Yorkshire set to learn recommended sanctions for mishandling Azeem Rafiq case
Yorkshire have called for “reasonable” sanctions as they face a key hearing in London today over their handling of the Azeem Rafiq case.
The England and Wales Cricket Board will make its sanctioning recommendations to an independent Cricket Discipline Commission (CDC) panel, with Yorkshire having admitted to four charges in February related to the mishandling of Rafiq’s case, the deletion of documents related to it and a failure to address the use of racist language at the club over a prolonged period.
Yorkshire will then offer up arguments in mitigation to the panel, which will deliver the final sanctions at a later date.
Yorkshire released a statement on Monday which read: “In making representations to the CDC panel, we hope to achieve a reasonable sanction which takes into account our acceptance of the charges, YCCC’s current financial position and the robust work we have undertaken to build the foundations for a club which is truly inclusive and welcoming to all.
“Over the past year and a half, the reputational and financial impact of the racism crisis included the loss of sponsors and the removal of the privilege of hosting international cricket at Headingley, which was reinstated following the club demonstrating adherence to a stringent 10-point plan outlined by the ECB.
“We hope that any sanctions are reflective of the circumstances the club is in today and do not serve to hinder our ongoing commitment to create a brighter future for all associated with Yorkshire.”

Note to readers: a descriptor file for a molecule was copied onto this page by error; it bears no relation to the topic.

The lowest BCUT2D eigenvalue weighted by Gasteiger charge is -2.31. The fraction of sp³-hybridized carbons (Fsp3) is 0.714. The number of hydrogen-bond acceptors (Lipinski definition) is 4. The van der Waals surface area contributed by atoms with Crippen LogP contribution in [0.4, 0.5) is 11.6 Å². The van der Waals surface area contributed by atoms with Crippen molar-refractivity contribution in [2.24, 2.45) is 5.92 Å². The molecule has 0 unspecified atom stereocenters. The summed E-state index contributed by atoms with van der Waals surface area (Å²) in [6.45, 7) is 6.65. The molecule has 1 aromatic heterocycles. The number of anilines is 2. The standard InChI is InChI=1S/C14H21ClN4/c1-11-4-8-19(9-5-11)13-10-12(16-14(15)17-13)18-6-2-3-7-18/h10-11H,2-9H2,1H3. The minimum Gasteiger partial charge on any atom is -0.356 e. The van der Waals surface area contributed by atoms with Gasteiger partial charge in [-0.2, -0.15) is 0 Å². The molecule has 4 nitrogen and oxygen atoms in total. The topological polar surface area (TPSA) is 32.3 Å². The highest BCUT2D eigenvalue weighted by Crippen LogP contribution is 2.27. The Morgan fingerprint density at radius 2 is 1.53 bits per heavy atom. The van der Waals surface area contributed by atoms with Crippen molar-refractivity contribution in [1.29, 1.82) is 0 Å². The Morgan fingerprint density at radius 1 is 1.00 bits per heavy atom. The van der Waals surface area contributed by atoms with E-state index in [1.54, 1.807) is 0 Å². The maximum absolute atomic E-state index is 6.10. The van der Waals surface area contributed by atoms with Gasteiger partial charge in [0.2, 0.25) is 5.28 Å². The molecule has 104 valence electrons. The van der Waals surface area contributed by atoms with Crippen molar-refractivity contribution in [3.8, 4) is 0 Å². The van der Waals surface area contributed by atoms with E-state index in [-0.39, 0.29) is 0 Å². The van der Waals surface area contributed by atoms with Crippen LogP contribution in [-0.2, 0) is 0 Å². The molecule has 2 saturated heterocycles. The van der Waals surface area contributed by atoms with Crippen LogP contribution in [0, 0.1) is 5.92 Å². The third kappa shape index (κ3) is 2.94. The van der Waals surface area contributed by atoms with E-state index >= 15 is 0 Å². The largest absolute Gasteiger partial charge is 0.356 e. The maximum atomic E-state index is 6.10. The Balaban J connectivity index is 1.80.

Any financial sanctions could hit the club hard, with Yorkshire chief executive Stephen Vaughan highlighting to members at the annual general meeting in March that there was a £3.5million cash shortfall this year and the need to repay £14.9m to the Graves Trust.
The club said last week they were still having “positive conversations” around the long-term financial future of the club and would make an announcement “in due course”.
Six former Yorkshire employees were sanctioned in May as part of the same case, with all of them found to have used the word “P***”.
A seventh, former England captain Michael Vaughan, was cleared in March of using racist and/or discriminatory language towards a group of four players of Asian ethnicity, including Rafiq, before a Twenty20 match in 2009.
The Yorkshire hearing coincides with the long-awaited publication of the Independent Commission for Equity in Cricket (ICEC) report.
It has found racism remains “entrenched” within the sport in England and Wales.